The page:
Considering Gallup is likely to miss the start of the season, Tolbert and Washington need all the reps they can get with Prescott. The next two wide receivers on the depth chart behind them are veteran Noah Brown and second-year receiver Simi Fehoko. The expectation is that Lamb, Tolbert and Washington will see the most targets early in the season until Gallup gets back on the field.

Offensive line assignments. How will the first- and second-team units be lining up? This is a big year for Dallas’ offensive line. The group has to be better than last year. First-round pick Tyler Smith will likely start at left guard this season, but he did see some first-team work at left tackle during OTAs. My expectation is the first team will include Tyron Smith at left tackle, Tyler Smith at left guard, Tyler Biadasz at center, Zack Martin at right guard and Terence Steele at right tackle. Behind them, rookie Matt Waletzko has gotten the early nod as the second-team left tackle, with Connor McGovern working at both guard spots and some at center. Matt Farniok will also likely see some second-team work at center. Josh Ball will compete with Waletzko for the swing tackle position and likely be the No. 2 guy at right tackle.

It might seem like a long time between now and the season opener on Sept. 11, but the Cowboys have to get this group figured out so they can have a strong training camp and preseason to build continuity. There was a time not long ago when Dallas went into camp feeling like its offensive line was arguably its greatest strength. Now, it might be the group with the most questions.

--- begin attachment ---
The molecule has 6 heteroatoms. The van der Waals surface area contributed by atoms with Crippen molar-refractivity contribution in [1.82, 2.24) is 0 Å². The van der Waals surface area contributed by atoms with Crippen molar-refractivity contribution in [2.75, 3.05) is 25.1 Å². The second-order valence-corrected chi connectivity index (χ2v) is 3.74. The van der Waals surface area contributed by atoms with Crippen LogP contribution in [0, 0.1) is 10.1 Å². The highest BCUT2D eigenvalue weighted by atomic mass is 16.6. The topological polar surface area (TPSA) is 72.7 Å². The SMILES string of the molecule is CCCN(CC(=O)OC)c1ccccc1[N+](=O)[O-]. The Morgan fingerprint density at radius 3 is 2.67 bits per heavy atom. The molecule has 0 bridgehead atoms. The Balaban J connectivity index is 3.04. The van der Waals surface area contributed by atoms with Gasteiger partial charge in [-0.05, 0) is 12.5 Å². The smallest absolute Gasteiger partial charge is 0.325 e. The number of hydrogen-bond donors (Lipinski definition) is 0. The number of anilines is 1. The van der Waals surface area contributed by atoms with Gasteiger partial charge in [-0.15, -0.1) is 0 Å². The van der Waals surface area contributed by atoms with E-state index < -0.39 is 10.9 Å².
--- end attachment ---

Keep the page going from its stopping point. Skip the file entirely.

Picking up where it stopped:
Takeaways. Practice can be frustrating at times for Trevon Diggs. He needs Prescott to throw the ball in his direction so he can make plays. But the franchise quarterback is very aware of the NFL’s 2021 interception leader. Diggs said last week that he has picked off Prescott twice this offseason.

The Cowboys had only 17 takeaways in 2019. Since McCarthy has been head coach, Dallas totaled 23 in 2020, tied for seventh-best in the NFL, and a league-high 34 last season (26 interceptions). Even if that number doesn’t increase for a third consecutive year, the Cowboys must remain among the league leaders in this area.

Cornerback Jourdan Lewis and safety Malik Hooker combined for a nice interception in team drills during Week 2 of OTAs. Lewis broke up the pass while Hooker made the grab. How many will there be during the three days of minicamp? Which defenders will be the most active in that area?

Micah Parsons. Without wearing full pads and being able to tackle to the ground, it’s difficult to completely evaluate Parsons’ impact in a minicamp setting. Keeping him and other key players healthy is far more important.

But Parsons is still worth watching because defensive coordinator Dan Quinn moves him around so much. And with Parsons’ competitive nature, he seems to find ways to catch your eye. He was great as a rookie, but Dallas needs even more in Year 2.

“There’s a lot more to the second-year jump than just your statistics of how you play on Sundays,” McCarthy said. “It’s what kind of teammate are you? How do you interact in the locker room? Are you making the others better around you?

“Obviously, Micah had a lot of great moments last year. But our desire, and it needs to be his desire, is for him to be an elite player, not just a great player. The elite ones bring everybody with them. How they work, how they compete in practice, how they compete in the weight room, how they compete at garbage can basketball in the locker room.

“That’s all part of culture growth and establishing that. He has an opportunity to really make a huge impact on our football team.”

(Photo of Jalen Tolbert: Tim Heitman / USA Today)